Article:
Schleck brothers in the hunt for wins at the Ardennes Classics
Andy Schleck's winning attack at the 2009 Liège-Bastogne-Liège Cycling brothers Andy and Frank Schleck say they’re in the hunt for a win heading into the first of the three Ardennes Classics Sunday at the Amstel Gold Race. Andy Schleck is a two-time Tour de France runner-up…
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Cycling brothers Andy and Frank Schleck say they’re in the hunt for a win heading into the first of the three Ardennes Classics Sunday at the Amstel Gold Race.
Andy Schleck is a two-time Tour de France runner-up who won the third and most prestigious race in the series, Liège-Bastogne-Liège, in 2009.
It was at Amstel, a 260 km race held in the hilly Limburg region of the Netherlands, that older brother Frank claimed his breakthrough win in 2006.
The Schleck brothers have shown glimpses of emerging form at the hilly Tour of the Basque Country last week and go into Sunday’s race hoping to bag victory for their Leopard-Trek team.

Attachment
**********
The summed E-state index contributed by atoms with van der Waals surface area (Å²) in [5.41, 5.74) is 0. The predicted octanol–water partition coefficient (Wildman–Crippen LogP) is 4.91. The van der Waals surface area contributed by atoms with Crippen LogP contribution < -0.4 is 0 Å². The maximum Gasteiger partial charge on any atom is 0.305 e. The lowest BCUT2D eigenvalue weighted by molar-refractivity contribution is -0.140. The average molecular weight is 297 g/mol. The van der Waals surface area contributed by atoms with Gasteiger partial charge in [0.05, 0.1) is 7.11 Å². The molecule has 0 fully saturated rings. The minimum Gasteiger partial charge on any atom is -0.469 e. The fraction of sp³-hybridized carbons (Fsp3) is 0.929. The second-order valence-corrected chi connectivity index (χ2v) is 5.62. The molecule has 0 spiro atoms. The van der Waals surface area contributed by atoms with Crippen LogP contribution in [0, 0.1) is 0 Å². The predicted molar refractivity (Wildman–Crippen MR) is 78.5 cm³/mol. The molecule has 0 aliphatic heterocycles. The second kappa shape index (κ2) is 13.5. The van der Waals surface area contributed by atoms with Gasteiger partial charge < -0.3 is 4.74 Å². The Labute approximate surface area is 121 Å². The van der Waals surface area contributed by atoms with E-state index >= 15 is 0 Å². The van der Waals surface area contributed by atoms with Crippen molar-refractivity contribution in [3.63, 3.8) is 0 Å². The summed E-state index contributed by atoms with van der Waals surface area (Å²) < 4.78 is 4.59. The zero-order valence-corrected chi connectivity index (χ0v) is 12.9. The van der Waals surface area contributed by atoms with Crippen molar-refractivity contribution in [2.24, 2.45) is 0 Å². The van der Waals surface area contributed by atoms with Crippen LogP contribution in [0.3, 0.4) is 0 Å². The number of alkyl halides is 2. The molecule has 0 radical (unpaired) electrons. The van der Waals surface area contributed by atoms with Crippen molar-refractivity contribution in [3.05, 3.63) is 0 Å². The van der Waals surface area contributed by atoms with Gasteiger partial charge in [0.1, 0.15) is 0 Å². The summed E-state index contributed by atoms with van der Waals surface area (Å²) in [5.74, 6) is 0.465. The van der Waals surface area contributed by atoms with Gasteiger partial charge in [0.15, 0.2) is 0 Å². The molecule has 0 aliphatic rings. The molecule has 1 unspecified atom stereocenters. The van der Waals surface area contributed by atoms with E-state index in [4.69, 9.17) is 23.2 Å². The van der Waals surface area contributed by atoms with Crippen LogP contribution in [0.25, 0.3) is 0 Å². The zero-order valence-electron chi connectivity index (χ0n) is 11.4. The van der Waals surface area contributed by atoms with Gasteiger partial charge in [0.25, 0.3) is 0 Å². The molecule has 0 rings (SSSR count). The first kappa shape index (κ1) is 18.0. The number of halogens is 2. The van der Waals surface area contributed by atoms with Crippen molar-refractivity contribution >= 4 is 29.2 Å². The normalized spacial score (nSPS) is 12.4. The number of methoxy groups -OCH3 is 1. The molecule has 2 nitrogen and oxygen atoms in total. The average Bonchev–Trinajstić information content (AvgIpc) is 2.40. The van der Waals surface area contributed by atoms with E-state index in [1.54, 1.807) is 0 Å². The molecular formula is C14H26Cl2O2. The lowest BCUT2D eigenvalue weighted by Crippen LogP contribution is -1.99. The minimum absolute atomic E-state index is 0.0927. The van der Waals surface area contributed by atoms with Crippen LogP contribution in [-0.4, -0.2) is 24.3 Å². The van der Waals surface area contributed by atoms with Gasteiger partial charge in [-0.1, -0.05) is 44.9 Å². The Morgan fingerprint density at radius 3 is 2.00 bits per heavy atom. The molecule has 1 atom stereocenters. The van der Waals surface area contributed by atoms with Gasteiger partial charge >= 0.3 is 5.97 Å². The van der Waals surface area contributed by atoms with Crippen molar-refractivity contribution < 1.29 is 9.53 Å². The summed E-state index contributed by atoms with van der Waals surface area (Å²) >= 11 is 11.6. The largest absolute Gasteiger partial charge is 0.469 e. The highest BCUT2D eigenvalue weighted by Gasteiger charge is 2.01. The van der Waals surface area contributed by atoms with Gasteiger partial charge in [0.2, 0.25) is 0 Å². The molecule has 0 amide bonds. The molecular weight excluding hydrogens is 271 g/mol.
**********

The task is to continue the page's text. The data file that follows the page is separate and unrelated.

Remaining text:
“Frank and I have prepared to peak in our top condition for the Ardennes Classics,” Andy said Friday.
“We showed at Pais Vasco (Tour of the Basque Country) that our condition is where it needs to be.”
Leopard-Trek team manager Kim Andersen stopped short of predicting victory at Amstel, Flèche Wallonne or Liège but said his team was in the best condition possible.
“Our goals for the three races are to do very well and offer good racing to the spectators, both on the roads and back home,” said Andersen.
“I don’t like to say our goal is to win. Obviously, we cannot determine the outcome. We are well-prepared and we are strong, that’s what counts. We’ll be there to make a good race.
The Schlecks will be supported by teammates who showed good form in the Basque Country, notably Maxime Monfort, Fabian Wegmann and Jakob Fuglsang.
“The entire team is strong,” he said.
“Our goal is to be up there and in contention for the win.”
Belgian one-day specialist Philippe Gilbert is the defending champion and will be one of the big favourites after his victory in the shorter semi-classic Fleche Brabanconne in midweek.
The last time a Dutchman won at Amstel was in 2001 when former Tour de France stage winner Erik Dekker claimed victory, two years after compatriot Michael Boogerd.
Robert Gesink is hoping to end that famine, but is wary: “All our rivals know we’re riding ‘at home’ and it will be difficult for us to escape.
“But it’s no secret I want to be first to the finish on the Cauberg.”